What starts as an urge for an amateur becomes a need for a professional. Understanding where people find our content helps plan marketing campaigns. Deciding what content attracts more visitors can help drive sales if we double down on it. Then, the questions we have may start increasing in complexity. Is it the same person visiting us over and over? Where are they coming from? What is the age group?
Suppose personal data already shows to have this value level for someone behind a website. In that case, we can also think about how much more value it can have in other areas. Knowing whether someone will go bankrupt in the coming 5 years is of great value if you are a financial institution. You could lower the risk of your investments if you knew more about your customers.
And these reflections can get even darker. What would happen if you had access to the medical records of the people applying for a job? It would be easy to disqualify anyone with a potential disease that would generate time off. It would create a significant bias against women who are considering becoming mothers. The fact that it is valuable for someone does not mean that it must be accessible to everyone .
Picking the example of pregnancy is not naive 1 . I will pursue this line of reasoning even further in another piece. For the time being, it is essential to point out that pregnancy can be predicted with access to purchase records, not even medical records. Which links directly to the reidentifiability of meta-data discussed earlier.
Where data collection starts
For the sake of argument, I'll limit myself to discussing the online world and services. Data collection, however, can happen in many different instances.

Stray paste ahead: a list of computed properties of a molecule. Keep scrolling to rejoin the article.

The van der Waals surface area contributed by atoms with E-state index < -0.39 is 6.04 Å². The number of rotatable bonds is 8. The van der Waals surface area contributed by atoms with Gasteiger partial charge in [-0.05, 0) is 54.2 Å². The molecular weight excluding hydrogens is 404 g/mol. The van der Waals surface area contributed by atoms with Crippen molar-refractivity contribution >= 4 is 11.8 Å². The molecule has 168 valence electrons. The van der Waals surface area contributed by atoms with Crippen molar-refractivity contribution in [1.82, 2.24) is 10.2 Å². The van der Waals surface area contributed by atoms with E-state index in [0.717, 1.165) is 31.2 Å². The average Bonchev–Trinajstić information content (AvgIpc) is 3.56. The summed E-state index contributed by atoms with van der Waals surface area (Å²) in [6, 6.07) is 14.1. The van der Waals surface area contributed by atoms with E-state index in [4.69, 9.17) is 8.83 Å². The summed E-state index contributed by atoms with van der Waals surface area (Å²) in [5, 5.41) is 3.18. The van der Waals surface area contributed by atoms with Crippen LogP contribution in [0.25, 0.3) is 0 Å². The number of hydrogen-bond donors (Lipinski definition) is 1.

Following the same train of thought as earlier, if we have a website and want to learn something about our visitors, we will probably default to adding Google Analytics . It is a simple procedure that integrates with many website providers. Every time someone visits us, there'll be a ping to Google's servers as well. Google will collect every guest's information and, in exchange, give us the information we wanted to know.
We are not the only ones generating value. Google can know who visits virtually every website in the world. Google can extract plenty of value from this information, from consumer insights to advertisement placement, to competition analysis. The data collection that started on a personal website very quickly reached the hands of a corporation that'll do its best to extract as much value from it as possible.
Google is, however, only one of the actors involved in the data collection scheme. Facebook was limited to knowing what the users were doing within its platform. To overcome the limitation, Facebook created the like button and later the pixel that gives website owners the possibility of knowing how links and advertisements perform. In return, it provides the platform access to information coming from outside its boundaries.
Google and Facebook may be the most predominant examples of data accumulators, but they are far from the only ones. I've published a tweet complaining that a weather app I used was sharing my data with around 30 companies, including Google and Facebook:
All the other companies involved measure behavior, advertisement placement. It is also very likely that these companies resell data to aggregators. They are organizations that collect data from very different sources and do their best to glue them together. For example, they know I wrote the license plate of my car on an app for parking, and they know that the same license plate was seen in a given intersection two days ago. Now, they linked without any doubt the license plate to my phone, to me.
Data collection starts at individual decisions
Although Facebook, Google, and others will always crave more user data, it is time to acknowledge that they are enabled by individuals. Webmasters and app developers get the chip that says more data is always better. What they don't realize is that it comes at a collective cost.
Setting up my own analytics service for my websites took me around a week, and I am not the most proficient web developer. Bloggers probably don't have the same access to the know-how, and it is understandable. Still, other web and app developers should start reflecting on the decisions they make.